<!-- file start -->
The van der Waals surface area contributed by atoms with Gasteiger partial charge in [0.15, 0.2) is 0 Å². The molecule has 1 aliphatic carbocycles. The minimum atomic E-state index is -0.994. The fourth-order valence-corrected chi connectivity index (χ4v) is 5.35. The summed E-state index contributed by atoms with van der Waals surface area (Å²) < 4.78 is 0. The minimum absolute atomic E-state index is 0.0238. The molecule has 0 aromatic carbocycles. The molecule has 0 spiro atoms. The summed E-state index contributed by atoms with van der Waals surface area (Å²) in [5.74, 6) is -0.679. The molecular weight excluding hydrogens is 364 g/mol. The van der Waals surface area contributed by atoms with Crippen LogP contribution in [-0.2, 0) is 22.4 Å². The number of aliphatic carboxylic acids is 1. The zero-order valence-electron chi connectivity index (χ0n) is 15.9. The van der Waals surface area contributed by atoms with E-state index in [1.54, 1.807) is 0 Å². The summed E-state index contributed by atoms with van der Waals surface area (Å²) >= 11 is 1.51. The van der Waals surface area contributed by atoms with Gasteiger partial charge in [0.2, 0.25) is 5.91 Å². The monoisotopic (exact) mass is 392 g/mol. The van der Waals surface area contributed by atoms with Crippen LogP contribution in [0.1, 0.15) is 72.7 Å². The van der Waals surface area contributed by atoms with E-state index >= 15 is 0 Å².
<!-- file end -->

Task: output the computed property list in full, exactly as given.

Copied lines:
The van der Waals surface area contributed by atoms with Gasteiger partial charge in [0.15, 0.2) is 0 Å². The molecule has 1 aliphatic carbocycles. The minimum atomic E-state index is -0.994. The fourth-order valence-corrected chi connectivity index (χ4v) is 5.35. The summed E-state index contributed by atoms with van der Waals surface area (Å²) < 4.78 is 0. The minimum absolute atomic E-state index is 0.0238. The molecule has 0 aromatic carbocycles. The molecule has 0 spiro atoms. The summed E-state index contributed by atoms with van der Waals surface area (Å²) in [5.74, 6) is -0.679. The molecular weight excluding hydrogens is 364 g/mol. The van der Waals surface area contributed by atoms with Crippen LogP contribution in [-0.2, 0) is 22.4 Å². The number of aliphatic carboxylic acids is 1. The zero-order valence-electron chi connectivity index (χ0n) is 15.9. The van der Waals surface area contributed by atoms with E-state index in [1.54, 1.807) is 0 Å². The summed E-state index contributed by atoms with van der Waals surface area (Å²) >= 11 is 1.51. The van der Waals surface area contributed by atoms with Gasteiger partial charge in [0.2, 0.25) is 5.91 Å². The monoisotopic (exact) mass is 392 g/mol. The van der Waals surface area contributed by atoms with Crippen LogP contribution in [0.1, 0.15) is 72.7 Å². The van der Waals surface area contributed by atoms with E-state index >= 15 is 0 Å².